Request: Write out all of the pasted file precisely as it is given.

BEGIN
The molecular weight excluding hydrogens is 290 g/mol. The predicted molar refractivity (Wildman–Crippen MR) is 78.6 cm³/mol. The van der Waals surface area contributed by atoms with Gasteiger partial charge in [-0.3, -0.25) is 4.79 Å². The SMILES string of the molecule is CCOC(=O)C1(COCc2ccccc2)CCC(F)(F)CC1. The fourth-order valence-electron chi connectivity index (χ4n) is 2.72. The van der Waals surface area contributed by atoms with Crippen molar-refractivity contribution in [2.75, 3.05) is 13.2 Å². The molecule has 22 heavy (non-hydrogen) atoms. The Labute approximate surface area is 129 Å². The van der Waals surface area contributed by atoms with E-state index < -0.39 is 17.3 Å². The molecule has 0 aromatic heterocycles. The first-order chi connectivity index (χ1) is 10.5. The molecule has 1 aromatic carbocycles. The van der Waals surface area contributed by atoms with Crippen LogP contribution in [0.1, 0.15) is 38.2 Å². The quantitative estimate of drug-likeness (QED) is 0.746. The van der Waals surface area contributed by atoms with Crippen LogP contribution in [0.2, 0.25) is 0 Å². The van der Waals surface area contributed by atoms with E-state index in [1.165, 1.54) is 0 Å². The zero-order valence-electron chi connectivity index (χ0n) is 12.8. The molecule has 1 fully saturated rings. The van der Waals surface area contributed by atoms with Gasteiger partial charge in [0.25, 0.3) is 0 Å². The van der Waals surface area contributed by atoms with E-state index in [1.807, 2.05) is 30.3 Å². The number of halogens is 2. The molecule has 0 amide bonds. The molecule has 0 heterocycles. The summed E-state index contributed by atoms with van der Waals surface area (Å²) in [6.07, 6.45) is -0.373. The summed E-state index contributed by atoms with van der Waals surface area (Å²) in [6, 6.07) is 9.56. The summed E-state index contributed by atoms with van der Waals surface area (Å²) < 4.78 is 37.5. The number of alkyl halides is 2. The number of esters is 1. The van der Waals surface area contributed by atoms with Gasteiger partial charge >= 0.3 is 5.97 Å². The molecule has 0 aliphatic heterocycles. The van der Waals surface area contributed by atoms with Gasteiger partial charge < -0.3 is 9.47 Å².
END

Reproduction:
The molecular weight excluding hydrogens is 290 g/mol. The predicted molar refractivity (Wildman–Crippen MR) is 78.6 cm³/mol. The van der Waals surface area contributed by atoms with Gasteiger partial charge in [-0.3, -0.25) is 4.79 Å². The SMILES string of the molecule is CCOC(=O)C1(COCc2ccccc2)CCC(F)(F)CC1. The fourth-order valence-electron chi connectivity index (χ4n) is 2.72. The van der Waals surface area contributed by atoms with Crippen molar-refractivity contribution in [2.75, 3.05) is 13.2 Å². The molecule has 22 heavy (non-hydrogen) atoms. The Labute approximate surface area is 129 Å². The van der Waals surface area contributed by atoms with E-state index < -0.39 is 17.3 Å². The molecule has 0 aromatic heterocycles. The first-order chi connectivity index (χ1) is 10.5. The molecule has 1 aromatic carbocycles. The van der Waals surface area contributed by atoms with Crippen LogP contribution in [0.1, 0.15) is 38.2 Å². The quantitative estimate of drug-likeness (QED) is 0.746. The van der Waals surface area contributed by atoms with Crippen LogP contribution in [0.2, 0.25) is 0 Å². The van der Waals surface area contributed by atoms with E-state index in [1.165, 1.54) is 0 Å². The zero-order valence-electron chi connectivity index (χ0n) is 12.8. The molecule has 1 fully saturated rings. The van der Waals surface area contributed by atoms with Gasteiger partial charge in [0.25, 0.3) is 0 Å². The van der Waals surface area contributed by atoms with E-state index in [1.807, 2.05) is 30.3 Å². The number of halogens is 2. The molecule has 0 amide bonds. The molecule has 0 heterocycles. The summed E-state index contributed by atoms with van der Waals surface area (Å²) in [6.07, 6.45) is -0.373. The summed E-state index contributed by atoms with van der Waals surface area (Å²) in [6, 6.07) is 9.56. The summed E-state index contributed by atoms with van der Waals surface area (Å²) < 4.78 is 37.5. The number of alkyl halides is 2. The number of esters is 1. The van der Waals surface area contributed by atoms with Gasteiger partial charge >= 0.3 is 5.97 Å². The molecule has 0 aliphatic heterocycles. The van der Waals surface area contributed by atoms with Gasteiger partial charge < -0.3 is 9.47 Å².